International Law defines the legal responsibilities of States in their conduct with each other, and their treatment of individuals within State boundaries. Its domain encompasses a wide range of issues of international concern such as human rights, disarmament, international crime, refugees, migration, problems of nationality, the treatment of prisoners, the use of force, and the conduct of war, among others. It also regulates the global commons, such as the environment, sustainable development, international waters, outer space, global communications and world trade.
More than 500 multilateral treaties have been deposited with the Secretary-General of the United Nations. Many other treaties are deposited with governments or other entities.
Many multilateral treaties are adopted by the General Assembly and subsequently opened for signature and ratification by Member States of the United Nations.
Treaties and other international legal instruments are also developed by the specialized agencies of the United Nations, such as the International Labour Organization (ILO), the International Maritime Organization (IMO) and the International Civil Aviation Organization (ICAO), by the subsidiary organs of the United Nations, such as the United Nations Commission on International Trade Law (UNCITRAL) and the United Nations Office on Drugs and Crime (UNODC), and by multilateral negotiating bodies, such as the Conference on Disarmament.
To become party to a treaty, a State must express, through a concrete act, its willingness to undertake the legal rights and obligations contained in the treaty — it must "consent to be bound" by the treaty. This is usually accomplished through signature and ratification of the treaty, or if it's already in force, by accession to it.
Each year, the UN holds a Treaty Event, highlighting a group of treaties, as a way to encourage Member States to sign, ratify or otherwise support these treaties.
The International Law Commission was established by the General Assembly in 1948 with a mandate to undertake the progressive development and codification of international law under article 13(1)(a) of the Charter of the United Nations. As an expert legal body, its task is to prepare draft conventions on subjects, which have not yet been regulated by international law and to codify rules of international law in fields, where there already has been extensive State practice. The Commission's work in criminal law led to the adoption of the Statute of the International Criminal Court (ICC). It also drafted the Vienna Convention on Diplomatic Relations (1961) and the Vienna Convention on the Law of Treaties (1969), among others.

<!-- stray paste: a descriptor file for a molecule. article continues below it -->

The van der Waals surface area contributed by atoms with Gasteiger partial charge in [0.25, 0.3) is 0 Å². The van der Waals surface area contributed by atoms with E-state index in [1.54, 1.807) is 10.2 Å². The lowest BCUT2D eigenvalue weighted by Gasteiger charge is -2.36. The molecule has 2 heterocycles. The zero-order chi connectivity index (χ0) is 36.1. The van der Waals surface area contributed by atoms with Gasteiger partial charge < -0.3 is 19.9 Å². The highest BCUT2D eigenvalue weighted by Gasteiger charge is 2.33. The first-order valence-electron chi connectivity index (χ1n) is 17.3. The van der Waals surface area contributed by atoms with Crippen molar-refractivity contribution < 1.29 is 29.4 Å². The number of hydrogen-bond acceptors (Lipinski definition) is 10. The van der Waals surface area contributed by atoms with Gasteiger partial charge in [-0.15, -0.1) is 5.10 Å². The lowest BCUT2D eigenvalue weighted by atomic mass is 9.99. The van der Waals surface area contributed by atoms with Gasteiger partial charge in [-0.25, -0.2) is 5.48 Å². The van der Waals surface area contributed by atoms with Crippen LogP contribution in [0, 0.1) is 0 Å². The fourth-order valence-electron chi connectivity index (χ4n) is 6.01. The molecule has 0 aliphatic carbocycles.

Legal disputes between States can be referred to the International Court of Justice, the principal judicial organ of the United Nations, which also gives advisory opinions on legal questions referred to it by duly authorized international organs and agencies.
The international community has long aspired to create a permanent international court to try the most serious international crimes, and, in the 20th century, it reached consensus on definitions of genocide, crimes against humanity and war crimes.
In addition to the International Court of Justice, a wide variety of international courts, international tribunals, ad hoc tribunals and UN-assisted tribunals have varying degrees of relation to the United Nations (such as the tribunals for the former Yugoslavia and Rwanda, the Special Court for Sierra Leone, the Extraordinary Chambers in the Courts of Cambodia and the Special Tribunal for Lebanon). In 2010, the United Nations Security Council created the International Residual Mechanism for Criminal Tribunals to perform a number of essential functions previously carried out by the ICTR and ICTY.
In 1998, the international community reached an historic milestone when 120 States adopted the Rome Statute, the legal basis for establishing the permanent International Criminal Court. The ICC is an independent international organization, and is not part of the United Nations system. Its seat is at The Hague in the Netherlands. The Court aims to hold those responsible accountable for their crimes and to help prevent these crimes from happening again. The Security Council can refer certain situations to the Prosecutor of the International Criminal Court (ICC), if it appears international crimes (such as genocide, crimes against humanity, war crimes, the crime of aggression) have been committed.
The General Assembly’s Sixth Committee is the primary forum for the consideration of legal questions in the General Assembly. All UN Member States are entitled to representation on the Sixth Committee as one of the main committees of the General Assembly.
Based in Vienna the United Nations Commission on International Trade Law is a core legal body in the field of international trade law, with universal membership, specializing in commercial law, with a focus on the modernization and harmonization of rules on international business. The UNCITRAL Secretariat has established a Case Law on UNCITRAL texts (CLOUT) system for collecting and disseminating information on court decisions and arbitral awards relating to the Conventions and Model Laws that have emanated from the work of the Commission.